Mubarak’s innocence through the eyes of history

Abdulrahman al-Rashed
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After the Bolshevik Revolution in Russia in 1917, Tsar Nicholas II was arrested and accused of several charges. In the following year, he was executed along with his family, after a quick trial for treason, killings and corruption. Trials that are held after revolutions are always political.

Hosni Mubarak was Egypt’s longest-serving president; he served six presidential terms. No one imagined that he would end up humiliated and imprisoned. He won every presidential election held, with little efforts, because the voting law guaranteed him the win, and even after the law was amended during his last elections, it was easy for him to win because the elections were a plotted play intending to guarantee him victory.


However, even with all the flaws in his legitimacy, Mubarak was never a tyrant ruler as has been said. During his reign, all his men worked in plain sight, including the opposition such as the Muslim Brotherhood, which had its own parliamentary representation, as well as its own media outlets and space of freedom.

Ahmed Maher from the April 6 Youth Movement, an opposition organization that was established three years before the Tahrir Square revolution, said that the plan of the revolutionary youth had not essentially intended to imprison former President Hosni Mubarak or have him sentenced to death. Those who participated in the revolution wanted to get a decent life, justice, freedom and human dignity.

Narrators of history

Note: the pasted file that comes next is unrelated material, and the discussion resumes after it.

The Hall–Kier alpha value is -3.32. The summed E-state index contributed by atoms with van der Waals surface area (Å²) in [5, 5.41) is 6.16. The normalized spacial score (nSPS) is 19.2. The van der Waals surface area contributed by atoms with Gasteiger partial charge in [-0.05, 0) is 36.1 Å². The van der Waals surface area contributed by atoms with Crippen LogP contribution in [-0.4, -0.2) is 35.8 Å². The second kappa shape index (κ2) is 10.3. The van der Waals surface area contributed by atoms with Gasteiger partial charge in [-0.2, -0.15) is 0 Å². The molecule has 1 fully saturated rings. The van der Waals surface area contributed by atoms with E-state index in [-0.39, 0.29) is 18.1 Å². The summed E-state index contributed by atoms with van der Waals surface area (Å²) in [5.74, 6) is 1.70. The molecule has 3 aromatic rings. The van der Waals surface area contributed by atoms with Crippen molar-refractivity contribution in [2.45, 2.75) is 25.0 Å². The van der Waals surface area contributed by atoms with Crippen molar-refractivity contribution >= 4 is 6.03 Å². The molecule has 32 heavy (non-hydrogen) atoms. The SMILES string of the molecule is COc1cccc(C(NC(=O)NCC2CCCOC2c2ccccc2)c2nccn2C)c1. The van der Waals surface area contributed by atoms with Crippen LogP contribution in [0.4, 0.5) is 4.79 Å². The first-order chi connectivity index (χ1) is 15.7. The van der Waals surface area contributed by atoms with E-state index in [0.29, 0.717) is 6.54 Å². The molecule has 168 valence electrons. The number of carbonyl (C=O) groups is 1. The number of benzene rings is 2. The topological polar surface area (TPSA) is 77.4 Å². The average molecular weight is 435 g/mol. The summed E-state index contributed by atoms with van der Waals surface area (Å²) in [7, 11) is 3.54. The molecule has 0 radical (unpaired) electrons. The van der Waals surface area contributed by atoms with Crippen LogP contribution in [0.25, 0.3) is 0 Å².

The Court of Cassation has finally acquitted Mubarak of the charges of killing demonstrators. Mubarak’s lawyer has said that these charges were not proven during the three last presidential terms after Mubarak rule, which saw the armed forces, the Muslim Brotherhood, and now President Abdel Fattah al-Sisi take power. I do not believe that innocence is important for President Mubarak for the sake of avoiding the death penalty, because he is 88 years old and he had been suffering from several illnesses since he was still in power. I do believe however that Mubarak is interested in being acquitted for the sake of history. Mubarak was a bad governor on an administrative level, his family and members of his party were known for corruption, but not killings.

The fact that the courts acquitted him will not be enough, because the narrators of history will decide his innocence or guilt.

Abdulrahman al-Rashed

His lawyer, Farid al-Deeb says: “It is not reasonable for someone to spend 2211 days in prison on charges that he did not commit.” He asked “who will compensate for all these years?”

In fact, Mubarak’s imprisonment for 6 years was the price he paid for his stubbornness; he disregarded domestic and international warnings regarding corruption during his reign and marginalizing the army, which finally led to his defeat. Many got convinced over time that the January 25 revolution in 2011 could not have succeeded without the army’s consent for change, unlike what happened in Tunisia, Libya, Yemen and Syria, where the popular revolution defied all institutions and forces.

People will have different opinions about the former Egyptian president for many decades to come; some will blame him, others will defend him. The fact that the courts acquitted him will not be enough, because the narrators of history will decide his innocence or guilt.

This article was first published in Asharq Al-Awsat.
Abdulrahman al-Rashed is the former General Manager of Al Arabiya News Channel. A veteran and internationally acclaimed journalist, he is a former editor-in-chief of the London-based leading Arab daily Asharq al-Awsat, where he still regularly writes a political column. He has also served as the editor of Asharq al-Awsat’s sister publication, al-Majalla. Throughout his career, Rashed has interviewed several world leaders, with his articles garnering worldwide recognition, and he has successfully led Al Arabiya to the highly regarded, thriving and influential position it is in today. He tweets @aalrashed

Disclaimer: Views expressed by writers in this section are their own and do not reflect Al Arabiya English's point-of-view.
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